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Private Equity 101

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Private equity (PE) has quietly been reshaping the physician practice landscape for years, but now with increasing deal activity it has become impossible to ignore. As we explore this topic we will address its impact on physicians from various financial and legal angles. In this article we hope to explore the causes of this phenomenon, the implications to physician practices, and different parties involved in the transaction.

What is Private Equity?

PE funds are ultimately just a specific type/source of capital. Investors whether pension funds or high net worth individuals place money in the hands of PE funds for them to invest and turn a profit. These investors are often looking to diversify their assets and earn a decent rate of return on their investments with PE funds.

To achieve that return for their investors PE funds employ a strategy similar to that of house flipping, except they perform the “flip” by buying, fixing, and reselling businesses. For example a PE fund will buy company X, leverage their expertise and economies of scale to make this business more profitable, then sell the new improved company to a larger conglomerate called company Y.  They typically “flip” the new and improved business around the 5-year time horizon though this can be earlier or later depending on the business environment and stated PE funds investment goals.

Why is PE Interested in Medicine?

One of the ways PE can make businesses more profitable is by leveraging economies of scale, the often talked about economics concept that allows Walmart with its size to negotiate better contracts and sourcing on products compared to your local mom-and-pop convenience store.

The private practice world is quite fragmented which allows for increased efficiencies if practices could be grouped together to achieve these economies of scale.

In the physician world dermatology has seen some incredible consolidation due to various PE funds getting involved in the space. Similar trends have been seen among anesthesiology groups with multiple national anesthesia groups emerging. In both cases a larger group allows increased negotiating power to strike better contracts with insurers or hospital systems, which ultimately serves to make the company more profitable.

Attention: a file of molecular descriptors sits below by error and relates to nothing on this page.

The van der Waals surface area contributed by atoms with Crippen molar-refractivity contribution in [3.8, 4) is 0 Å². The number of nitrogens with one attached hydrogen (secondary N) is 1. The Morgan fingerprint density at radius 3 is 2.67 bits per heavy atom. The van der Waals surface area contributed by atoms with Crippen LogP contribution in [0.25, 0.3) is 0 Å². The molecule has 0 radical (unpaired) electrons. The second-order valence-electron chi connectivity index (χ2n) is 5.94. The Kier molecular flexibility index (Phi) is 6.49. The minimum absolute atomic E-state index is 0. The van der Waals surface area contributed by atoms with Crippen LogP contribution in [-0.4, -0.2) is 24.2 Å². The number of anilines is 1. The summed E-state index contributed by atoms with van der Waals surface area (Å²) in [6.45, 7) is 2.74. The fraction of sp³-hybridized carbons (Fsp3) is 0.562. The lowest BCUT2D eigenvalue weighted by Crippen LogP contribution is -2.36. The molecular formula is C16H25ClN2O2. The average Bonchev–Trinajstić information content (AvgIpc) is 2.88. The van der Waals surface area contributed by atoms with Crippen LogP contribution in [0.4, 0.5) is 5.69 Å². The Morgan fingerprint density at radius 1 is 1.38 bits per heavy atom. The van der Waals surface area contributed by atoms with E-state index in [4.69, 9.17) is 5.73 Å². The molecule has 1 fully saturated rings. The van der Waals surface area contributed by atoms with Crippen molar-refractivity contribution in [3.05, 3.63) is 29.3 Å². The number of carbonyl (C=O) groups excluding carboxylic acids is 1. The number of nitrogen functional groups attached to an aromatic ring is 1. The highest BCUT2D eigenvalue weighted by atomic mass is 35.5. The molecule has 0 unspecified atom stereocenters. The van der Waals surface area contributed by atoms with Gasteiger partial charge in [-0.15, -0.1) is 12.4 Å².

Another appealing aspect of medical practices is that they are recession resistant professions. Since many investors with PE want steady and diversified returns, targeting the medical profession seems ideal because whether the S&P 500 is up or down, whether we are in bull market or recession, people are still going to see their physician for treatment.

Implications to Physician Practices

Due to the attractive nature of medical practices we’ve discussed, there is a lot of PE fund money that is looking to get involved. They typically get involved in one of two ways (though there are other variations) – (1) a complete buyout of a practice or (2) a majority ownership of the company.

The first option may be appealing to a physician ready to retire in the next few years as it allows her to access some of the value tied up in the practice. In such a transaction, she may receive a lump-sum of money and be asked to stay on for 3 years as a salaried physician of the company (now owned by PE). Typically the amount paid for a complete buyout is lower because the main asset of the company, the physician, is planning an exit. There may be little incentive to see as many patients for the physician because you are salaried, so these purchased often have a performance incentive built in to them.